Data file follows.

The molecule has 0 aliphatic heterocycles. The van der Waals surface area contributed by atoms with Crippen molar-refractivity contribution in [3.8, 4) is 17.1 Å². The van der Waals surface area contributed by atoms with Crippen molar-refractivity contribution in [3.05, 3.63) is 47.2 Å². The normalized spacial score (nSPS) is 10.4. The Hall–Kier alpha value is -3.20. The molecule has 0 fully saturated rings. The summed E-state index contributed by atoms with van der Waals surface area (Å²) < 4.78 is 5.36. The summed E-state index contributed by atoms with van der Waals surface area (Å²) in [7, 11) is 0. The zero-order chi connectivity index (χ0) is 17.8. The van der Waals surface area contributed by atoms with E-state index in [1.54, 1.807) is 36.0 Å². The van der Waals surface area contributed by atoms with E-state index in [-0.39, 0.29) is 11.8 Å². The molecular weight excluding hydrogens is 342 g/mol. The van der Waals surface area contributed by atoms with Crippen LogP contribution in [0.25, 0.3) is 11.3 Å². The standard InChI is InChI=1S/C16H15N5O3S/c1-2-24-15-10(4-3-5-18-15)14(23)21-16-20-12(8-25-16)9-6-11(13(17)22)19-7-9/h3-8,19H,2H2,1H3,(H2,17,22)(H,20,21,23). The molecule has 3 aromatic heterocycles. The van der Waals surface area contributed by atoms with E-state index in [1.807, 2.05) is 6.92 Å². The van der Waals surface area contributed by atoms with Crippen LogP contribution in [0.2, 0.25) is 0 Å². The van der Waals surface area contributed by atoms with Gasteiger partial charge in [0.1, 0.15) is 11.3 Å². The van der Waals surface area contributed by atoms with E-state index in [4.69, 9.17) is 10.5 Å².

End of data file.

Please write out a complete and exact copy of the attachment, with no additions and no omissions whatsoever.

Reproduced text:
The molecule has 0 aliphatic heterocycles. The van der Waals surface area contributed by atoms with Crippen molar-refractivity contribution in [3.8, 4) is 17.1 Å². The van der Waals surface area contributed by atoms with Crippen molar-refractivity contribution in [3.05, 3.63) is 47.2 Å². The normalized spacial score (nSPS) is 10.4. The Hall–Kier alpha value is -3.20. The molecule has 0 fully saturated rings. The summed E-state index contributed by atoms with van der Waals surface area (Å²) < 4.78 is 5.36. The summed E-state index contributed by atoms with van der Waals surface area (Å²) in [7, 11) is 0. The zero-order chi connectivity index (χ0) is 17.8. The van der Waals surface area contributed by atoms with E-state index in [1.54, 1.807) is 36.0 Å². The van der Waals surface area contributed by atoms with E-state index in [-0.39, 0.29) is 11.8 Å². The molecular weight excluding hydrogens is 342 g/mol. The van der Waals surface area contributed by atoms with Crippen LogP contribution in [0.25, 0.3) is 11.3 Å². The standard InChI is InChI=1S/C16H15N5O3S/c1-2-24-15-10(4-3-5-18-15)14(23)21-16-20-12(8-25-16)9-6-11(13(17)22)19-7-9/h3-8,19H,2H2,1H3,(H2,17,22)(H,20,21,23). The molecule has 3 aromatic heterocycles. The van der Waals surface area contributed by atoms with E-state index in [1.807, 2.05) is 6.92 Å². The van der Waals surface area contributed by atoms with Crippen LogP contribution in [0.2, 0.25) is 0 Å². The van der Waals surface area contributed by atoms with Gasteiger partial charge in [0.1, 0.15) is 11.3 Å². The van der Waals surface area contributed by atoms with E-state index in [4.69, 9.17) is 10.5 Å².